State lawmakers spent just over an hour debating a recently introduced Vermont sports betting bill Friday and will take it up again today.
No one in the House Committee on Government Operations and Military Affairs spoke out against legalizing VT sports betting. Instead, discussion around H. 127 revolved around the legal age to play daily fantasy sports, which it could change from 18 to 21.
Why is DFS an issue in VT sports betting discussion?
“Why are we so concerned with regulating it the same way we want to regulate other types of gaming?” Rep. Lisa Harno asked.
One of the few states to pass a law expressly legalizing it, DFS has been legal in Vermont since 2017. As the state allows no regulated gambling outside of the lottery and online betting on horse races, legalizing sports betting would lump fantasy sports into a new category of gaming, according to Committee Chair Rep. Michael McCarthy.
H. 127 sets the legal age for Vermont sports betting at 21, and would task the Board of Liquor and Lottery with regulation. Fantasy sports currently falls under jurisdiction of the Vermont Attorney General, but the AG has never issued any formal agency rules or regulations.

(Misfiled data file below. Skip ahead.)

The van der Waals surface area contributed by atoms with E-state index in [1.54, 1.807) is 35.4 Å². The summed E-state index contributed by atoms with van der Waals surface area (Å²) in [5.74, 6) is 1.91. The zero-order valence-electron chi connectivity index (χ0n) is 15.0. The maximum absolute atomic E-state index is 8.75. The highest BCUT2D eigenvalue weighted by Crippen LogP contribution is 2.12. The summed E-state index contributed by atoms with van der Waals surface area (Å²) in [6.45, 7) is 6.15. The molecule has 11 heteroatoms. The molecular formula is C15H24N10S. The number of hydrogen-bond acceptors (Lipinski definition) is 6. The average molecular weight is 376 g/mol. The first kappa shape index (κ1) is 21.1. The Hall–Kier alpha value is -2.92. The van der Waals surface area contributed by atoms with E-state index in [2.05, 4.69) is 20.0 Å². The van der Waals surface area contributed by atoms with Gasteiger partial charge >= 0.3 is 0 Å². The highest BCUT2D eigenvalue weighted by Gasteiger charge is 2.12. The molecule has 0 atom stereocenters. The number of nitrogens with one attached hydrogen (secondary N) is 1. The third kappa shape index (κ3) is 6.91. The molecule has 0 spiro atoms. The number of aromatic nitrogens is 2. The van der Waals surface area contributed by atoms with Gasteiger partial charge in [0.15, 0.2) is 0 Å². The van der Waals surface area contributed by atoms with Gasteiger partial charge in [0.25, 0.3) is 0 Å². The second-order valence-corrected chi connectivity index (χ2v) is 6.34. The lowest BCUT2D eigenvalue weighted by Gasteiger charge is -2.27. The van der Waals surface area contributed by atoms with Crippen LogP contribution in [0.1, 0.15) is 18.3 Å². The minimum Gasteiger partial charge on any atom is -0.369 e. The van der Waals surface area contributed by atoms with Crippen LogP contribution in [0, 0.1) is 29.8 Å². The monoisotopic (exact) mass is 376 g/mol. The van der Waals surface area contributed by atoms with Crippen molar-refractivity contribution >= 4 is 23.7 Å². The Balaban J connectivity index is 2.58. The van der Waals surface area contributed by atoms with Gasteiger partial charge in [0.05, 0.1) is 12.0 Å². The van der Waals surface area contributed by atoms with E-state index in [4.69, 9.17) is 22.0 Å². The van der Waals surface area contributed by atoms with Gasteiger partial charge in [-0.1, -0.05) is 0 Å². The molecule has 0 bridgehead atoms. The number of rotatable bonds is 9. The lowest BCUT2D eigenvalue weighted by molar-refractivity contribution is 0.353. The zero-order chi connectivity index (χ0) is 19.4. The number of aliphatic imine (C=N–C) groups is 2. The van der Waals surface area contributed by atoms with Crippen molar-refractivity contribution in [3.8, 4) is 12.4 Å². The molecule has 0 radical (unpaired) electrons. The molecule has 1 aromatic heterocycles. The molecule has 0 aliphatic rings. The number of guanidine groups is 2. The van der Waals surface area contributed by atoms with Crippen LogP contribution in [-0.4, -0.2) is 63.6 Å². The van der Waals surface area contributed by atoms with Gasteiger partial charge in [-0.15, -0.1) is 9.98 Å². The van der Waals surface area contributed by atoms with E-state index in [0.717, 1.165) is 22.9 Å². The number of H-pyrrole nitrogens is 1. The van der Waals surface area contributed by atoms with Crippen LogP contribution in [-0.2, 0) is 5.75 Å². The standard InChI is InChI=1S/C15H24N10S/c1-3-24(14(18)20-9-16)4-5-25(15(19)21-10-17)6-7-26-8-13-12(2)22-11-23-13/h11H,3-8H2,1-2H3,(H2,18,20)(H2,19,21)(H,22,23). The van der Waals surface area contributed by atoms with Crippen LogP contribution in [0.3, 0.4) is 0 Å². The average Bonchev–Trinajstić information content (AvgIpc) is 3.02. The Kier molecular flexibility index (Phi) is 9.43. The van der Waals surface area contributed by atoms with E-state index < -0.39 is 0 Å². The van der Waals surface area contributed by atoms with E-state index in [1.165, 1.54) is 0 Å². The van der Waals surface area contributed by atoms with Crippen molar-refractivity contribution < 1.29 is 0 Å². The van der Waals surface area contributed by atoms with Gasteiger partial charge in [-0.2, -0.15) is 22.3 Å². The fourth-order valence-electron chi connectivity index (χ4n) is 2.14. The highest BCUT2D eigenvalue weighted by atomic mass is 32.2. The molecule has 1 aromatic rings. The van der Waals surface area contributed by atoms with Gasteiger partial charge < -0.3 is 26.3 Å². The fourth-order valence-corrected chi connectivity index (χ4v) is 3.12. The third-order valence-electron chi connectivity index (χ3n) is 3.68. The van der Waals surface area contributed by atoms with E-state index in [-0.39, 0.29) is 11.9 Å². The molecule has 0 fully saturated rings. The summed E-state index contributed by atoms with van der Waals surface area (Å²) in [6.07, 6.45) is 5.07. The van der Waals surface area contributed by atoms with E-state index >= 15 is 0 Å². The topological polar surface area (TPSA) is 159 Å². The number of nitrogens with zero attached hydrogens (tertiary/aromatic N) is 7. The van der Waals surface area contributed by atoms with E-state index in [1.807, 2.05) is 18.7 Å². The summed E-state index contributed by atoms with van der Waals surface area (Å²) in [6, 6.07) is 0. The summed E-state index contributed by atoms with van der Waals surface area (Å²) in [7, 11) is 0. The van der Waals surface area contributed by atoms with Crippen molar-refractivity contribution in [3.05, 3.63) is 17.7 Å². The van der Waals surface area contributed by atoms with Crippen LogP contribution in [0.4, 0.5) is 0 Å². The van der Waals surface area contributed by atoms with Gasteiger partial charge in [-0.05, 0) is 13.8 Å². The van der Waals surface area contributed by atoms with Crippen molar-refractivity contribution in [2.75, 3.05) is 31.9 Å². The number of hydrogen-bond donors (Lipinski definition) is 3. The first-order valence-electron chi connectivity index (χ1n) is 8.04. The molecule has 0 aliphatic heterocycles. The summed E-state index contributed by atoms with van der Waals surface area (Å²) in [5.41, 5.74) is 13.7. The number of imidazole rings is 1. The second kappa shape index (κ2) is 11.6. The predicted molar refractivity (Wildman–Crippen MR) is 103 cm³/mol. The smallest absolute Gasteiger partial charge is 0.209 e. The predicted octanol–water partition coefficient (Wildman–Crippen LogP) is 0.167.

“It would be very weird to have an account on one when you’re 19 and not the other,” McCarthy said. “I’m uncomfortable having these two things exist side by side and pretending that they’re totally independent [if and] when we have a legal sports wagering market.”
VT sports betting debate to continue
McCarthy said he is open to hearing why companies like FanDuel or DraftKings should not have both of their businesses regulated under one umbrella. A second hearing with stakeholder testimony is slated for today. Lawmakers did not vote on the bill Friday.
Vermont’s sixth sports betting bill in four years emerged earlier this month, after a legislative study found the state could benefit from revenue and regulation. It would legalize up to six VT sports betting apps Each would pay $500,000 for a betting license, and a tax rate still to be determined.
Lawmakers did not get into why sports betting has been so hard to pass Friday, as none spoke against it, but the state’s inexperience with gambling has not helped. If Vermont legalized sports betting, it would join Tennessee as the only other state without casino betting to do so.
The last hold out
Gov. Phil Scott was one of the earliest proponents of sports betting in Vermont. His recently proposed budget for fiscal year 2023 includes $2.6 million from online sportsbooks. He is expected to sign the bill if it reaches his desk.